“There are many theories as to where Devil’s Column comes from. The most famous speaks of a certain local priest who made a bet with the Devil. The Devil was to bring a column from the Basilica of Santa Maria in Trastevere in Rome to Vyšehrad before the end of evening mass. So, the Devil flew to Rome, ripped out a column, and started making his way back. But his return trip was hindered by St. Peter (one of the patrons of Vyšehrad, along with St. Paul), causing the Devil to fall into the Venetian Lagoon three times. In the end, he arrived late, and, in his fury, the Devil flung the column through the basilica roof.

“The legend is commemorated by a painting inside the basilica. The column then switched places several times before ending up where it is today. There are also other theories about the origin of the Devil’s Column, such as that it is a remnant of a pagan settlement underneath Vyšehrad, for instance, or that it was part of a solar calendar.

Leopold gate, photo: Štěpánka Budková

“The last theory is in truth nonsense because Slavs had no such technology during the early medieval times. What is certain about the rocks is that they are fragments of an old building that used to stand here – possibly one of the numerous churches which were built here and eventually destroyed.”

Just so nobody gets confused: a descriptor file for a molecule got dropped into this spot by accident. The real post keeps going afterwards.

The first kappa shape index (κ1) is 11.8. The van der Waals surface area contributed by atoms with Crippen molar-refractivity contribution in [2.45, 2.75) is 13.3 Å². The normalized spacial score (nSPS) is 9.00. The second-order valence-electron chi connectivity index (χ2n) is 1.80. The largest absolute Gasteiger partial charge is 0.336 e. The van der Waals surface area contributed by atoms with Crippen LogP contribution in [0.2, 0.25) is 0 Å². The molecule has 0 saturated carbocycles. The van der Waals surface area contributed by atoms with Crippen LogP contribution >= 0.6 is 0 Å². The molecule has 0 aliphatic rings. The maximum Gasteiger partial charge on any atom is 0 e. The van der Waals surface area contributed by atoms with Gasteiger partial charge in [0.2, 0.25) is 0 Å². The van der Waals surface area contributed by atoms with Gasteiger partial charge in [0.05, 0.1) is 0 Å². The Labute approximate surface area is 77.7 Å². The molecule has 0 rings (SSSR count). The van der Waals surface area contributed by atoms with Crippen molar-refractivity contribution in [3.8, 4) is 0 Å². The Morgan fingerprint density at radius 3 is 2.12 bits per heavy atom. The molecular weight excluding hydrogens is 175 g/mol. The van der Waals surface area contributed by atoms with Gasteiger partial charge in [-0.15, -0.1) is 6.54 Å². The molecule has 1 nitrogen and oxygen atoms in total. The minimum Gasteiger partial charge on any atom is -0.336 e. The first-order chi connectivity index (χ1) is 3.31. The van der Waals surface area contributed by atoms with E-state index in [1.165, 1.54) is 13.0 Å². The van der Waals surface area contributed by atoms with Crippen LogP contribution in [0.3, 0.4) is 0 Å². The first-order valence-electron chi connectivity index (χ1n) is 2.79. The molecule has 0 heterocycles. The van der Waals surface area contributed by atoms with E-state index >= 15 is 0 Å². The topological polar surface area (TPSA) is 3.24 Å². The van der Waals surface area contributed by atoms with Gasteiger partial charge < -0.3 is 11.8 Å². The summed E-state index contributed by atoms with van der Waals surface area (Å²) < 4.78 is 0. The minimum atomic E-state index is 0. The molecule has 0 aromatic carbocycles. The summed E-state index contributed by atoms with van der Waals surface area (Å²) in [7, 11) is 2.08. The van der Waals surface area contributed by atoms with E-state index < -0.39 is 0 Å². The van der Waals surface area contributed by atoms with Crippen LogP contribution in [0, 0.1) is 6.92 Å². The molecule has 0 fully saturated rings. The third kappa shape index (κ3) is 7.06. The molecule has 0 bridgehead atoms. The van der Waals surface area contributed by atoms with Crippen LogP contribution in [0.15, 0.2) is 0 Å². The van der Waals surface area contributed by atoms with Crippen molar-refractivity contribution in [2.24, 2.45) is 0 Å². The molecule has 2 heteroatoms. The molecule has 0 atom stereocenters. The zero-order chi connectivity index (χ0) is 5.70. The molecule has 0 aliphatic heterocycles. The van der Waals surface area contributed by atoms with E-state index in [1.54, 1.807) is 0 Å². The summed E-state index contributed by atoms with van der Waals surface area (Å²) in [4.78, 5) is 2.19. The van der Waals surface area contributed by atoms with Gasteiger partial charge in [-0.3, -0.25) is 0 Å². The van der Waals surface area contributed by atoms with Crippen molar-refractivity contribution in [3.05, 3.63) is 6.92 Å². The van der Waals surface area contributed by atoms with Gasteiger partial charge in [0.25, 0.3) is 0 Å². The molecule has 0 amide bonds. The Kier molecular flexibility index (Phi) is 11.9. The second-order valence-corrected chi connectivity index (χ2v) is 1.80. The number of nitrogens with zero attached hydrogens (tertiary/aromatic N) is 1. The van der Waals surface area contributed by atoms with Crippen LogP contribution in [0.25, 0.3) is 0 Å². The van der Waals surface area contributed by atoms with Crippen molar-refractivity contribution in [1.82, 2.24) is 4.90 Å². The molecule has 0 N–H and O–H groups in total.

This year, Vyšehrad celebrates an important anniversary. It marks 950 years since the local collegiate chapter (the Royal Collegiate Chapter of Ss. Peter and Paul at Vyšehrad) was founded by the first Czech King Vratislaus II. The ruler founded the chapter following a dispute with his younger brother Jaromír, who was, at the time, the archbishop of Prague.

To distance himself from his fraternal rival, Vratislaus moved his residence to Vyšehrad and founded the independent local chapter. It answered directly to Rome and to the Pope, instead of to the Czech bishop and archbishop. That is why the local church was named for Saints Peter and Paul – just as the basilica in Rome, which, like the church at Vyšehrad, also has the Crosses of Saint Peter in its emblem. The chapter enabled Czech rulers to be in direct contact with Rome. It also successfully survived all the metamorphoses of Vyšehrad and is the second-oldest continually functioning church institution in the Czech Republic.

Authors: Vojtěch Pohanka , Irina Ručkina